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Books for those in ministry organizations who desire to take their leadership, teams, governance, and ministry effectiveness to the next level.

19 Apr '09

Climbing out of a Hole

It has happened to each of us. We have dug a hole for ourselves by treating someone with lack of dignity, marginalizing them, holding bitterness or maligning them to others and our attitude and actions have hurt them and hurt ministry and possibly hurt the team with which we work. Bottom line we are in a deep hole that we need to extricate ourselves from.

Often, our first thought is "how do I get out without too much embarrassment:" Our concern is for ourselves rather than for the harm we have caused or the sin we have committed. It goes to the fallen nature of our hearts.

What we should be asking before we do anything is "How did I get here? Why did I do what I did? Was it my pride, my arrogance, my desire to get my own way? Did I not listen to others? Did I have an agenda that I was driving that got in the way of relationships, team process or the feelings of others? What sinful attitudes on my part contributed to what I did? Am I harboring bitterness, ill will or wrongly attributed motives toward others?"

Before we try to make the wrong right, we need to understand our own hearts and take a hard, surgical, painful look at how we got to where we got. Most people, even when they need to make things right, sidestep this hard look - it is too painful. But without acknowledging the true and full nature of our fallenness, our sin and how we got into the hole we are in, our efforts to get out of the hole will be less than perfect. Glossing over the issues will actually hinder our efforts to make things right.

Once we have taken the hard look, we need to come completely, fully, transparently clean with those we have hurt - whether it is one person, a team, or a group. It is not enough to apologize to those we have hurt if we have also maligned them with others. That is an insincere apology. It is an apology that makes us feel better but that does not acknowledge the full extent of our wrong and to others and until we are willing to make the full wrong right, we remain guilty for the sin we have committed against others that has not been dealt with.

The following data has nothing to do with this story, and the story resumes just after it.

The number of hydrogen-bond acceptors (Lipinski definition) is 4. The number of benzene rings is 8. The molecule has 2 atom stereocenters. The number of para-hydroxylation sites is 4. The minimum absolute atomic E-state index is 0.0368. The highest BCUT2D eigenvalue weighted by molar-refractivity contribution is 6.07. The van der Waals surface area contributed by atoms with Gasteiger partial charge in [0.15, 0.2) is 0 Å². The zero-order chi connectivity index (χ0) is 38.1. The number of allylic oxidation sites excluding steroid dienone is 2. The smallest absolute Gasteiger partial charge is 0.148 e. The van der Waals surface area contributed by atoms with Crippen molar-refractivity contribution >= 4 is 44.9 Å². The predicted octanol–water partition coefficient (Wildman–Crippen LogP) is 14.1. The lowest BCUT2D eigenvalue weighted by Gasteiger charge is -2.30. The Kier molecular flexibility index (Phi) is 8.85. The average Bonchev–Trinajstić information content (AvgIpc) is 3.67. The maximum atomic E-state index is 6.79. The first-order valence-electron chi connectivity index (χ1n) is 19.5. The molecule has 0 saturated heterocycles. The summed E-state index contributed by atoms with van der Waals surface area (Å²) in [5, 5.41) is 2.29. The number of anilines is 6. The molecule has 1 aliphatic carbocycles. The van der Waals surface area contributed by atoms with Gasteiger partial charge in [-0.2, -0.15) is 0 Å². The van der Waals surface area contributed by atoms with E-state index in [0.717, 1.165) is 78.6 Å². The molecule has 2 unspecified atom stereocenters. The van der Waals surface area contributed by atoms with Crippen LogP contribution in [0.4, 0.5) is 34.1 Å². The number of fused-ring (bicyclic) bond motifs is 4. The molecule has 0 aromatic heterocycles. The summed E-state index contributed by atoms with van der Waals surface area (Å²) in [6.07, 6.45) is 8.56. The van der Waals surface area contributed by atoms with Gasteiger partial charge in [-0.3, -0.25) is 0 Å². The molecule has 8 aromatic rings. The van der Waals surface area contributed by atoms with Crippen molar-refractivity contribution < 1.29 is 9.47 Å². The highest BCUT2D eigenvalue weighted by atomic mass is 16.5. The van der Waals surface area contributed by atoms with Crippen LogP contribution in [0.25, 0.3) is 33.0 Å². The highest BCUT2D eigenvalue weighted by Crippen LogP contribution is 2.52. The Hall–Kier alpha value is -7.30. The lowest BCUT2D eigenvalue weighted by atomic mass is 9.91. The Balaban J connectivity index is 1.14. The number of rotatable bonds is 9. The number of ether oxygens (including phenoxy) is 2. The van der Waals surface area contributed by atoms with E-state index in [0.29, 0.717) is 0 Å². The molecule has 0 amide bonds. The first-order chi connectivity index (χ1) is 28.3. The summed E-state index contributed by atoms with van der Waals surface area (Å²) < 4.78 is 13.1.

Real repentance is all about humility. Humility takes place when we recognize and name the full extent of our sin and resolve that sin to the full extent of our ability. When we choose not to fully come clean our pride is still ruling our hearts because our true strategy is to apologize to the extent we need to but to continue to preserve our dignity. It is a disingenuous repentance that remains committed to protecting ourselves rather than fully acknowledging what we have done to others. It is a self-focused apology.

Finally, to the extent of our ability we need to make our wrong right with those we have gossiped with, maligned others with, or divided by our sinful attitudes or actions. This is the hardest step but until this step is taken we have not made right our offense. To not do so is to make ourselves feel good (we asked for forgiveness) but to leave the results of our sin (what we have said to others about another) simmering with its painful ramifications. For now there are barriers between those we spoke to about another that remain until we make right what we made wrong.

Wise men and women make right what they have made wrong. Foolish men and women do not. One is a way of humility. The other is a way of pride. One is a way of righteousness. The other is a way of the fallen sinful nature.

Climbing out of a hole we have created is hard, but it is possible, if we will humble ourselves and do what we need to do - all of what we need to do to make it right. The hole is dark. The sunshine of freedom at the top is wonderful. There is pain in making the climb out but the freedom at the top is wonderful. And we won't want to have to make that kind of climb again